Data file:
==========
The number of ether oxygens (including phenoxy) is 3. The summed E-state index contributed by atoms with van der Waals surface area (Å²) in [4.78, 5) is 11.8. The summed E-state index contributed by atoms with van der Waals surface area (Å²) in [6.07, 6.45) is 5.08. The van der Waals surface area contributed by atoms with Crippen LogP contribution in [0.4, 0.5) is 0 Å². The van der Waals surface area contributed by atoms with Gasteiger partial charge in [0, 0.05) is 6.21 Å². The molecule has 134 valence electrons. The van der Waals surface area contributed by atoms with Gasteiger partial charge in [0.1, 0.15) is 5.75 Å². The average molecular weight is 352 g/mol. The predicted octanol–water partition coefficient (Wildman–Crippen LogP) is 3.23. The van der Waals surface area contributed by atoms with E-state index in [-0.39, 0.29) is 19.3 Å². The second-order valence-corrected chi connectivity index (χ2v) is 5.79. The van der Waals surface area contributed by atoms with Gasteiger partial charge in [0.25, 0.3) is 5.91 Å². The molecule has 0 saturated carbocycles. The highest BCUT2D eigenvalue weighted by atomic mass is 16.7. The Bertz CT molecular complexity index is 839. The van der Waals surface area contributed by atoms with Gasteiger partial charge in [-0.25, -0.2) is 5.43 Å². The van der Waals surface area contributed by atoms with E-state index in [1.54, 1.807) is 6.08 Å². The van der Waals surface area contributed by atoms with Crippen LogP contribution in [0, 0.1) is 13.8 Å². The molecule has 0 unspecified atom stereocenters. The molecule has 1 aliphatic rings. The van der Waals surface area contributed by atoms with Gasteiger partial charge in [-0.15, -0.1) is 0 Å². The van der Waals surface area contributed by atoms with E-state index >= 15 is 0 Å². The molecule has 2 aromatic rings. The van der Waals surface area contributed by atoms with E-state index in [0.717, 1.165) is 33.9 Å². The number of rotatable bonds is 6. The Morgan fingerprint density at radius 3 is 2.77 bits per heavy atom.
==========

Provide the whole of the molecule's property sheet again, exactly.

The number of ether oxygens (including phenoxy) is 3. The summed E-state index contributed by atoms with van der Waals surface area (Å²) in [4.78, 5) is 11.8. The summed E-state index contributed by atoms with van der Waals surface area (Å²) in [6.07, 6.45) is 5.08. The van der Waals surface area contributed by atoms with Crippen LogP contribution in [0.4, 0.5) is 0 Å². The van der Waals surface area contributed by atoms with Gasteiger partial charge in [0, 0.05) is 6.21 Å². The molecule has 134 valence electrons. The van der Waals surface area contributed by atoms with Gasteiger partial charge in [0.1, 0.15) is 5.75 Å². The average molecular weight is 352 g/mol. The predicted octanol–water partition coefficient (Wildman–Crippen LogP) is 3.23. The van der Waals surface area contributed by atoms with E-state index in [-0.39, 0.29) is 19.3 Å². The second-order valence-corrected chi connectivity index (χ2v) is 5.79. The van der Waals surface area contributed by atoms with Gasteiger partial charge in [0.25, 0.3) is 5.91 Å². The molecule has 0 saturated carbocycles. The highest BCUT2D eigenvalue weighted by atomic mass is 16.7. The Bertz CT molecular complexity index is 839. The van der Waals surface area contributed by atoms with Gasteiger partial charge in [-0.25, -0.2) is 5.43 Å². The van der Waals surface area contributed by atoms with E-state index in [1.54, 1.807) is 6.08 Å². The van der Waals surface area contributed by atoms with Crippen LogP contribution in [0, 0.1) is 13.8 Å². The molecule has 0 unspecified atom stereocenters. The molecule has 1 aliphatic rings. The van der Waals surface area contributed by atoms with Gasteiger partial charge in [-0.15, -0.1) is 0 Å². The van der Waals surface area contributed by atoms with E-state index >= 15 is 0 Å². The molecule has 2 aromatic rings. The van der Waals surface area contributed by atoms with E-state index in [0.717, 1.165) is 33.9 Å². The number of rotatable bonds is 6. The Morgan fingerprint density at radius 3 is 2.77 bits per heavy atom.